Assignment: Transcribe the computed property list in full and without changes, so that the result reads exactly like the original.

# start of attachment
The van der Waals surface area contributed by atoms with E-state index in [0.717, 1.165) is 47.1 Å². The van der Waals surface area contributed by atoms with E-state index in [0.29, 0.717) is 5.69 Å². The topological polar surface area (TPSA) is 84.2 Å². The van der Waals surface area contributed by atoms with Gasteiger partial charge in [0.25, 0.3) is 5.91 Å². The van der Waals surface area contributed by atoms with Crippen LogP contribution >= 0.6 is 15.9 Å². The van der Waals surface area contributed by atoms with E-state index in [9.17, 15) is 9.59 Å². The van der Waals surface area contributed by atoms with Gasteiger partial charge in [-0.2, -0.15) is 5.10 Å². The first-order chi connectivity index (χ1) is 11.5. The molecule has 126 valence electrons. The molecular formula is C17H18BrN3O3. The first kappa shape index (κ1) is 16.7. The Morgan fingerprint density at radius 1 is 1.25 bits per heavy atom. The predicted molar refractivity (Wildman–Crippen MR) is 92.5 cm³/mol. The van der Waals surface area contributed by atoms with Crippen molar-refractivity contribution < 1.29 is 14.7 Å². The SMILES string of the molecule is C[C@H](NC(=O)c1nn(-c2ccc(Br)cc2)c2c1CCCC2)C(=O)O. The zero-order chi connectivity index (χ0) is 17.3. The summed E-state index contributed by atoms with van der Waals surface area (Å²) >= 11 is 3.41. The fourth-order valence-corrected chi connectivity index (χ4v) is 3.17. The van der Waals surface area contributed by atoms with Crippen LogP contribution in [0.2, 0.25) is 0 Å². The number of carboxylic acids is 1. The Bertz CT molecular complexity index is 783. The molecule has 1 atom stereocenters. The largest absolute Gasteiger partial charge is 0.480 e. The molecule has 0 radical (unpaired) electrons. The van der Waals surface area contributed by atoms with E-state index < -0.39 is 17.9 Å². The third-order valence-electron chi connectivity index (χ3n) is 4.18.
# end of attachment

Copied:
The van der Waals surface area contributed by atoms with E-state index in [0.717, 1.165) is 47.1 Å². The van der Waals surface area contributed by atoms with E-state index in [0.29, 0.717) is 5.69 Å². The topological polar surface area (TPSA) is 84.2 Å². The van der Waals surface area contributed by atoms with Gasteiger partial charge in [0.25, 0.3) is 5.91 Å². The van der Waals surface area contributed by atoms with Crippen LogP contribution >= 0.6 is 15.9 Å². The van der Waals surface area contributed by atoms with E-state index in [9.17, 15) is 9.59 Å². The van der Waals surface area contributed by atoms with Gasteiger partial charge in [-0.2, -0.15) is 5.10 Å². The first-order chi connectivity index (χ1) is 11.5. The molecule has 126 valence electrons. The molecular formula is C17H18BrN3O3. The first kappa shape index (κ1) is 16.7. The Morgan fingerprint density at radius 1 is 1.25 bits per heavy atom. The predicted molar refractivity (Wildman–Crippen MR) is 92.5 cm³/mol. The van der Waals surface area contributed by atoms with Crippen molar-refractivity contribution < 1.29 is 14.7 Å². The SMILES string of the molecule is C[C@H](NC(=O)c1nn(-c2ccc(Br)cc2)c2c1CCCC2)C(=O)O. The zero-order chi connectivity index (χ0) is 17.3. The summed E-state index contributed by atoms with van der Waals surface area (Å²) >= 11 is 3.41. The fourth-order valence-corrected chi connectivity index (χ4v) is 3.17. The van der Waals surface area contributed by atoms with Crippen LogP contribution in [0.2, 0.25) is 0 Å². The number of carboxylic acids is 1. The Bertz CT molecular complexity index is 783. The molecule has 1 atom stereocenters. The largest absolute Gasteiger partial charge is 0.480 e. The molecule has 0 radical (unpaired) electrons. The van der Waals surface area contributed by atoms with E-state index < -0.39 is 17.9 Å². The third-order valence-electron chi connectivity index (χ3n) is 4.18.